On Friday, Nissan Motor Co. blamed a shortage of key staff for improper final inspection procedures at Japanese assembly plants. The problem, which amounts to little more than not having having a specially certified technician give each vehicle a final once-over, has forced the automaker to recall 1.2 million vehicles within Japan this year. As the mandate applies only to vehicles sold on the nation’s domestic market, no exports to North America are affected.
However, that hasn’t stopped Japan’s government from coming down hard on the company for its bureaucratic misstep. After discovering that uncertified inspectors were signing off on vehicle checks required by the transport ministry, Nissan has been incredibly apologetic. It even launched a full-scale investigation, finding that “nonconforming final inspections” were commonplace by the 1990s at the plants, and could even have existed at one factory since 1979.
Japan appears to be having a problem with its quality control. Nissan Group is conducting updated inspection procedures after details emerged that it allowed uncertified employees to conduct final vehicle checks. However, the Japanese government continues to find issues with the automaker’s practices, forcing it to temporarily suspend new vehicle registrations.
Early reports from an external investigation commissioned by Nissan suggest the certification problem may have begun in 1979.
Subaru faces a similar plight. With Nissan’s inspection issue looming larger than anticipated, Subaru has admitted to following improper procedures for its domestic products. On Friday, the carmaker said final inspections at its main plant have occasionally been handled by employees not listed as certified technicians. The problem has persisted for more than 30 years, according to the manufacturer.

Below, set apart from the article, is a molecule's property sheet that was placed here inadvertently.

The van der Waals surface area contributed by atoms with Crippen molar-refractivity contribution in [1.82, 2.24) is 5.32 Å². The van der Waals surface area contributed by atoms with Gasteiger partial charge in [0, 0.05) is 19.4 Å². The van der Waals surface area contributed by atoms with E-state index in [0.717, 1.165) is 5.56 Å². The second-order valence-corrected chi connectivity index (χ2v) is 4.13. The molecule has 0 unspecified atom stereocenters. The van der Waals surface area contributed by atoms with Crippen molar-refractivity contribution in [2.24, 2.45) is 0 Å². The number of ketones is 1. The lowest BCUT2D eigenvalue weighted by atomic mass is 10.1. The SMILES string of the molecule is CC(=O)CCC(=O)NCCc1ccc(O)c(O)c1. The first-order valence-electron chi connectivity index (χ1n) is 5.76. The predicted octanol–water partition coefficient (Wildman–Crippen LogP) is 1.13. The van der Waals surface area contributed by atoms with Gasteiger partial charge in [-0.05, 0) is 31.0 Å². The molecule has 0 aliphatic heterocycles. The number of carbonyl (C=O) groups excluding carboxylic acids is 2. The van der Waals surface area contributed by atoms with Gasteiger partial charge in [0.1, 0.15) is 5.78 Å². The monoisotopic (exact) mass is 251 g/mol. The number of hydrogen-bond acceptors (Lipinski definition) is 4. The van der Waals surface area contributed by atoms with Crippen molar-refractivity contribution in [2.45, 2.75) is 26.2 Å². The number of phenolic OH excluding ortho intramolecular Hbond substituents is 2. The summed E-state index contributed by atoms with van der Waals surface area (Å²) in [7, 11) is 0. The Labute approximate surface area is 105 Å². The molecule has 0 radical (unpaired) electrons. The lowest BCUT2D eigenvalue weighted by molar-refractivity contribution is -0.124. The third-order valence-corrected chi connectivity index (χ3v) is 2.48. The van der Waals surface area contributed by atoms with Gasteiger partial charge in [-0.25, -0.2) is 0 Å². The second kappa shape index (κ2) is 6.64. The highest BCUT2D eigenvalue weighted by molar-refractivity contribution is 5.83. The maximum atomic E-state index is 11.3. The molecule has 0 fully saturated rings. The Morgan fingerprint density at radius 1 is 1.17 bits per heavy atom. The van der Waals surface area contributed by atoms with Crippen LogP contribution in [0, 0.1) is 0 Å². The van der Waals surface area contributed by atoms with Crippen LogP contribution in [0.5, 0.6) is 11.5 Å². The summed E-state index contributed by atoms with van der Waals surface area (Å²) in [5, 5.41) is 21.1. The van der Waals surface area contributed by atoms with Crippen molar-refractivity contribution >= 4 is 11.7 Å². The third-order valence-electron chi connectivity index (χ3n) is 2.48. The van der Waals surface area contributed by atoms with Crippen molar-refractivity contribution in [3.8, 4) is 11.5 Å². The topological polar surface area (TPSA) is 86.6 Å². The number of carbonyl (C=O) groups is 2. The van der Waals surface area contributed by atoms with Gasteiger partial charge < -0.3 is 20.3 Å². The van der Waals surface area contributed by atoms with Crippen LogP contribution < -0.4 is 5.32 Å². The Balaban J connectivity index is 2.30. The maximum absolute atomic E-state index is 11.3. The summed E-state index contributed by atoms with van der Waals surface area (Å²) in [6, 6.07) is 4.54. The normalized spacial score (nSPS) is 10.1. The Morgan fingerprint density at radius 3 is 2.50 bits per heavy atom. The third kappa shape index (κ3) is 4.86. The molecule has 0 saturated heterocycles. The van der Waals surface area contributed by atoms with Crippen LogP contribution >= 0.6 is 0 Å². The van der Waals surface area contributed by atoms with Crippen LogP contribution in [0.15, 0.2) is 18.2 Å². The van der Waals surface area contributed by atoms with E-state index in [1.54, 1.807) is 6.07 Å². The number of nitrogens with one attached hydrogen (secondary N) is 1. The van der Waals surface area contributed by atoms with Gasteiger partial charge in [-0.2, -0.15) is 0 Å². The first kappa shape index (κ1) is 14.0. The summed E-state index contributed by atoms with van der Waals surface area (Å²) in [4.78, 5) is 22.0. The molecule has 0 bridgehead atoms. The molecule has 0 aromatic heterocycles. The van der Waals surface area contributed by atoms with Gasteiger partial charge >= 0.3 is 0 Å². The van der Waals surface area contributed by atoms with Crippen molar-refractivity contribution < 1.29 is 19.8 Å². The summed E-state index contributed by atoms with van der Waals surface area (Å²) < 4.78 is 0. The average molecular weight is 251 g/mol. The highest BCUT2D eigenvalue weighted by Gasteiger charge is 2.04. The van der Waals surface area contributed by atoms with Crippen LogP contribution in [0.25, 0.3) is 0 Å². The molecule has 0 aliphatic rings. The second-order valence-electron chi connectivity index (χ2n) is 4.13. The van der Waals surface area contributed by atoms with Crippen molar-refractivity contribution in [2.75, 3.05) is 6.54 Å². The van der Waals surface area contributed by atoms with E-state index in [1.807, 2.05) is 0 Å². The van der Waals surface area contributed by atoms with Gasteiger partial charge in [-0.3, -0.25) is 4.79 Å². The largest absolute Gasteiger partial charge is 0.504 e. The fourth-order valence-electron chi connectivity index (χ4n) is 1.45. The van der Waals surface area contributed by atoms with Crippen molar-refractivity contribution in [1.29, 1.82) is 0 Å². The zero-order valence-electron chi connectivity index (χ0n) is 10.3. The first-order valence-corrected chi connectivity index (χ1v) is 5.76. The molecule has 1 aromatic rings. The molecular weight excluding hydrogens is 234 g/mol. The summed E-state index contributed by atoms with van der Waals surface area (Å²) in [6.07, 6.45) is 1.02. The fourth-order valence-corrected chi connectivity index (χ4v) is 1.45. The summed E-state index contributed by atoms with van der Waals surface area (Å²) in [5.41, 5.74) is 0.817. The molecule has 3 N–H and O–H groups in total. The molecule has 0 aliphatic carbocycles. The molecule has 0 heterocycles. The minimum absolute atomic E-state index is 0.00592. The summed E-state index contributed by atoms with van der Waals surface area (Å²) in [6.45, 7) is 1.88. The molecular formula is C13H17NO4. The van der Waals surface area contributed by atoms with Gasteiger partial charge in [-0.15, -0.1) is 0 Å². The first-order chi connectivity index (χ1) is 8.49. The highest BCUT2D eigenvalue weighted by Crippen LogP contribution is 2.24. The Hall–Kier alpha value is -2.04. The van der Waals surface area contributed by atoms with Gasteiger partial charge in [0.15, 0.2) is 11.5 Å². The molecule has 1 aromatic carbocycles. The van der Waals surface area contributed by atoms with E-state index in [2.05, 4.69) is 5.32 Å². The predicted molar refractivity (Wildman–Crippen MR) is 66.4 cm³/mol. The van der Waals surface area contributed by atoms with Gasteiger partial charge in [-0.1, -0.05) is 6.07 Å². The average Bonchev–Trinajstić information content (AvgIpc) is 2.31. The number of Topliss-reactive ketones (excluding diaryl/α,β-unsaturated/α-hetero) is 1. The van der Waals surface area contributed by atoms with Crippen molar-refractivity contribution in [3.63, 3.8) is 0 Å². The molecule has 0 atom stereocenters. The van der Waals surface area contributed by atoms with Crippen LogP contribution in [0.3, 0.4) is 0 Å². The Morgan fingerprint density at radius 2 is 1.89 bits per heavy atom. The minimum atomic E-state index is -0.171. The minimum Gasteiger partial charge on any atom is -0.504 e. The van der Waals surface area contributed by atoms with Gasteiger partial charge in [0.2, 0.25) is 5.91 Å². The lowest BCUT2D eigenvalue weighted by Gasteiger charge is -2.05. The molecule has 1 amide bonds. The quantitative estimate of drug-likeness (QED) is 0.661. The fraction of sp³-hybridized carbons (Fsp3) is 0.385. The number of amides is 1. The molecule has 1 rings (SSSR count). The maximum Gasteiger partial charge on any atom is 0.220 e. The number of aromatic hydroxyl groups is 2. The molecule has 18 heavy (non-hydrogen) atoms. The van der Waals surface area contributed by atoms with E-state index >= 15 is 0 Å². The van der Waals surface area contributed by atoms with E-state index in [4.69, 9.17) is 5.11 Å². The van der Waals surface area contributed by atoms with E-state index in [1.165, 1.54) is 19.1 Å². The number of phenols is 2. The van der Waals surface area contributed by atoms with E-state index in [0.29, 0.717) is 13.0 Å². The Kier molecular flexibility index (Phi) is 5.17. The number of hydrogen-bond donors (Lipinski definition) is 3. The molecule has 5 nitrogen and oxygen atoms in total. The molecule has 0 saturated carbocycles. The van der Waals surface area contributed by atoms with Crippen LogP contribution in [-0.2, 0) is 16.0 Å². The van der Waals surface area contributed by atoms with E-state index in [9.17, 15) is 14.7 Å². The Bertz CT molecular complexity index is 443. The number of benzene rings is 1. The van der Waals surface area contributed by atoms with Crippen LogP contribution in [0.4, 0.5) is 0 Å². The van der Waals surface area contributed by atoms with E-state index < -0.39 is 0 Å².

After several years of record growth, a combination of increasing costs and exchange losses forced Subaru’s operating profit to fall by 27 percent in its recently ended fiscal year. No longer Fuji Heavy Industries, and now focusing primarily on automotive product, Subaru Corporation announced its operating income had dipped to $3.69 billion in April. Net income also took a hit, falling by 35 percent to $2.54 billion.
Considering the company finally surpassed the one million annual sales mark for the first time in its history, it is surprising to see the brand faced with anything other than glowing praise. However, improved sales and continued revenue growth doesn’t tell the entire story. Subaru’s European sales declined by 2.6 percent — matching the trend in China and Japan. North America, which accounts for the majority of the brand’s sales, maintained its interest but the overall market has slowed.
“U.S. demand has peaked out,” Subaru CEO Yasuyuki Yoshinaga explained. “The market environment has increasingly become tougher. We will carefully the situation and will take the necessary steps to maintain our sales, including incentives.”
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